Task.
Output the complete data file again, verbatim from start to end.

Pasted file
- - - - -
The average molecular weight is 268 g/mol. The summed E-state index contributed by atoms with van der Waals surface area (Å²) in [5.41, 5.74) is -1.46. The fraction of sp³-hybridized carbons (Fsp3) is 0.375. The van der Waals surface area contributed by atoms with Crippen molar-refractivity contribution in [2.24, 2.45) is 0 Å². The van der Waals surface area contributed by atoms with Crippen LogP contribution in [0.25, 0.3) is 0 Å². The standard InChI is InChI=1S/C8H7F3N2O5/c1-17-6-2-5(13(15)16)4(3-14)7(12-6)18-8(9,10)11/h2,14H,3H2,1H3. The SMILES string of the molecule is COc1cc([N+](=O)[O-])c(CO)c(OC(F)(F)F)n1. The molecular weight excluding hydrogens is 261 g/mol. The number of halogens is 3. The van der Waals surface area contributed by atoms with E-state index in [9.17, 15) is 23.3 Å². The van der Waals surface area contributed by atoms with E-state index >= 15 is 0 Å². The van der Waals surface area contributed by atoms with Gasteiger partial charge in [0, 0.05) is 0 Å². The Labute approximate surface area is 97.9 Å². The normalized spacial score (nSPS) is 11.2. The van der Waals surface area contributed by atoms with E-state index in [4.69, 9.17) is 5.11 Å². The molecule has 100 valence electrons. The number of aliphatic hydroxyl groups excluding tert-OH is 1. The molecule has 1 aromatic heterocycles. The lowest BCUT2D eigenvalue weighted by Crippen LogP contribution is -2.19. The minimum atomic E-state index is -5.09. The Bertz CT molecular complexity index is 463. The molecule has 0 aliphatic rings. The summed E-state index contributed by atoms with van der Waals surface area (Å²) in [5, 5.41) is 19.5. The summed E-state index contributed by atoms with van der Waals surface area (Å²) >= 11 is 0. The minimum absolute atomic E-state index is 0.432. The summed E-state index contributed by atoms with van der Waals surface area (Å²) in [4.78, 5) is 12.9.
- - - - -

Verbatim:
The average molecular weight is 268 g/mol. The summed E-state index contributed by atoms with van der Waals surface area (Å²) in [5.41, 5.74) is -1.46. The fraction of sp³-hybridized carbons (Fsp3) is 0.375. The van der Waals surface area contributed by atoms with Crippen molar-refractivity contribution in [2.24, 2.45) is 0 Å². The van der Waals surface area contributed by atoms with Crippen LogP contribution in [0.25, 0.3) is 0 Å². The standard InChI is InChI=1S/C8H7F3N2O5/c1-17-6-2-5(13(15)16)4(3-14)7(12-6)18-8(9,10)11/h2,14H,3H2,1H3. The SMILES string of the molecule is COc1cc([N+](=O)[O-])c(CO)c(OC(F)(F)F)n1. The molecular weight excluding hydrogens is 261 g/mol. The number of halogens is 3. The van der Waals surface area contributed by atoms with E-state index in [9.17, 15) is 23.3 Å². The van der Waals surface area contributed by atoms with E-state index >= 15 is 0 Å². The van der Waals surface area contributed by atoms with Gasteiger partial charge in [0, 0.05) is 0 Å². The Labute approximate surface area is 97.9 Å². The normalized spacial score (nSPS) is 11.2. The van der Waals surface area contributed by atoms with E-state index in [4.69, 9.17) is 5.11 Å². The molecule has 100 valence electrons. The number of aliphatic hydroxyl groups excluding tert-OH is 1. The molecule has 1 aromatic heterocycles. The lowest BCUT2D eigenvalue weighted by Crippen LogP contribution is -2.19. The minimum atomic E-state index is -5.09. The Bertz CT molecular complexity index is 463. The molecule has 0 aliphatic rings. The summed E-state index contributed by atoms with van der Waals surface area (Å²) in [5, 5.41) is 19.5. The summed E-state index contributed by atoms with van der Waals surface area (Å²) >= 11 is 0. The minimum absolute atomic E-state index is 0.432. The summed E-state index contributed by atoms with van der Waals surface area (Å²) in [4.78, 5) is 12.9.